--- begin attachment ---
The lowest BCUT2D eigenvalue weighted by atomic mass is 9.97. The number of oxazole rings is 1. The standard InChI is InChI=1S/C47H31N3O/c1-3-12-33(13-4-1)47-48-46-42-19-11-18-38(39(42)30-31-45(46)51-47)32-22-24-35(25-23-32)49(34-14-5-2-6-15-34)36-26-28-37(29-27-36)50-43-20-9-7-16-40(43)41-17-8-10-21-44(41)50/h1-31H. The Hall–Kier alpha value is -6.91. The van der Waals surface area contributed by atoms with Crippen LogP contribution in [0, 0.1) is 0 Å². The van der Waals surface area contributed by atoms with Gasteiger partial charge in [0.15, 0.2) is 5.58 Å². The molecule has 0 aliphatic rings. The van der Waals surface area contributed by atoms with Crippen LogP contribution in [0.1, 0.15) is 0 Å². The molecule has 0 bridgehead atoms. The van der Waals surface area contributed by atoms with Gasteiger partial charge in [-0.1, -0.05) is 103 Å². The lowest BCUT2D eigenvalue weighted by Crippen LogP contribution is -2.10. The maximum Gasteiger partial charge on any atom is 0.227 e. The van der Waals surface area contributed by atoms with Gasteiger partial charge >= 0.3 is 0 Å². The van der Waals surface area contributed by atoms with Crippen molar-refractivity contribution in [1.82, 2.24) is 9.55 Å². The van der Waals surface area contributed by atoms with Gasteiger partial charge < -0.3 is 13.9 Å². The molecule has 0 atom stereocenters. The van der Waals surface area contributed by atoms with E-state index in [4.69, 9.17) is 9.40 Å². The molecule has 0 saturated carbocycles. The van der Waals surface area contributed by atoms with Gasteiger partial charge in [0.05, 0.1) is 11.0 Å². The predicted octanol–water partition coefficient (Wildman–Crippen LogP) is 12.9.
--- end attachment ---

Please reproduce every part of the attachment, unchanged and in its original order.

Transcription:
The lowest BCUT2D eigenvalue weighted by atomic mass is 9.97. The number of oxazole rings is 1. The standard InChI is InChI=1S/C47H31N3O/c1-3-12-33(13-4-1)47-48-46-42-19-11-18-38(39(42)30-31-45(46)51-47)32-22-24-35(25-23-32)49(34-14-5-2-6-15-34)36-26-28-37(29-27-36)50-43-20-9-7-16-40(43)41-17-8-10-21-44(41)50/h1-31H. The Hall–Kier alpha value is -6.91. The van der Waals surface area contributed by atoms with Crippen LogP contribution in [0, 0.1) is 0 Å². The van der Waals surface area contributed by atoms with Gasteiger partial charge in [0.15, 0.2) is 5.58 Å². The molecule has 0 aliphatic rings. The van der Waals surface area contributed by atoms with Crippen LogP contribution in [0.1, 0.15) is 0 Å². The molecule has 0 bridgehead atoms. The van der Waals surface area contributed by atoms with Gasteiger partial charge in [-0.1, -0.05) is 103 Å². The lowest BCUT2D eigenvalue weighted by Crippen LogP contribution is -2.10. The maximum Gasteiger partial charge on any atom is 0.227 e. The van der Waals surface area contributed by atoms with Gasteiger partial charge >= 0.3 is 0 Å². The van der Waals surface area contributed by atoms with Crippen molar-refractivity contribution in [1.82, 2.24) is 9.55 Å². The van der Waals surface area contributed by atoms with Gasteiger partial charge < -0.3 is 13.9 Å². The molecule has 0 atom stereocenters. The van der Waals surface area contributed by atoms with E-state index in [4.69, 9.17) is 9.40 Å². The molecule has 0 saturated carbocycles. The van der Waals surface area contributed by atoms with Gasteiger partial charge in [0.05, 0.1) is 11.0 Å². The predicted octanol–water partition coefficient (Wildman–Crippen LogP) is 12.9.